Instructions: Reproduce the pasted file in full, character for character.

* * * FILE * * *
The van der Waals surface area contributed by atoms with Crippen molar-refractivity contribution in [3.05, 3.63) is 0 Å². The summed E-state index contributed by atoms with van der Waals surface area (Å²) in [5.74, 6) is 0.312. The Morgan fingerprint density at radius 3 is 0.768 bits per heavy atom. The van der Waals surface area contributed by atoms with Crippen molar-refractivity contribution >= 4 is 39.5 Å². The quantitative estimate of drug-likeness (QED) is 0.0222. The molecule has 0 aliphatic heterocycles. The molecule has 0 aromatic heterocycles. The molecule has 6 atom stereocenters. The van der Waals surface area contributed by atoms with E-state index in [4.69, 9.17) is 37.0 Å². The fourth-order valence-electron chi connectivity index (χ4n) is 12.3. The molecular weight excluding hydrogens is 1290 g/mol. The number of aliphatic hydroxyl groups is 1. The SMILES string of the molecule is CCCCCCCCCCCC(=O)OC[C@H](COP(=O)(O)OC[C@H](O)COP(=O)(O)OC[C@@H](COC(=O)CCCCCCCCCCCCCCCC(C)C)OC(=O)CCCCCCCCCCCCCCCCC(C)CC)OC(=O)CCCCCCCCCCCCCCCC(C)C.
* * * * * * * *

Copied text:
The van der Waals surface area contributed by atoms with Crippen molar-refractivity contribution in [3.05, 3.63) is 0 Å². The summed E-state index contributed by atoms with van der Waals surface area (Å²) in [5.74, 6) is 0.312. The Morgan fingerprint density at radius 3 is 0.768 bits per heavy atom. The van der Waals surface area contributed by atoms with Crippen molar-refractivity contribution >= 4 is 39.5 Å². The quantitative estimate of drug-likeness (QED) is 0.0222. The molecule has 0 aliphatic heterocycles. The molecule has 0 aromatic heterocycles. The molecule has 6 atom stereocenters. The van der Waals surface area contributed by atoms with E-state index in [4.69, 9.17) is 37.0 Å². The fourth-order valence-electron chi connectivity index (χ4n) is 12.3. The molecular weight excluding hydrogens is 1290 g/mol. The number of aliphatic hydroxyl groups is 1. The SMILES string of the molecule is CCCCCCCCCCCC(=O)OC[C@H](COP(=O)(O)OC[C@H](O)COP(=O)(O)OC[C@@H](COC(=O)CCCCCCCCCCCCCCCC(C)C)OC(=O)CCCCCCCCCCCCCCCCC(C)CC)OC(=O)CCCCCCCCCCCCCCCC(C)C.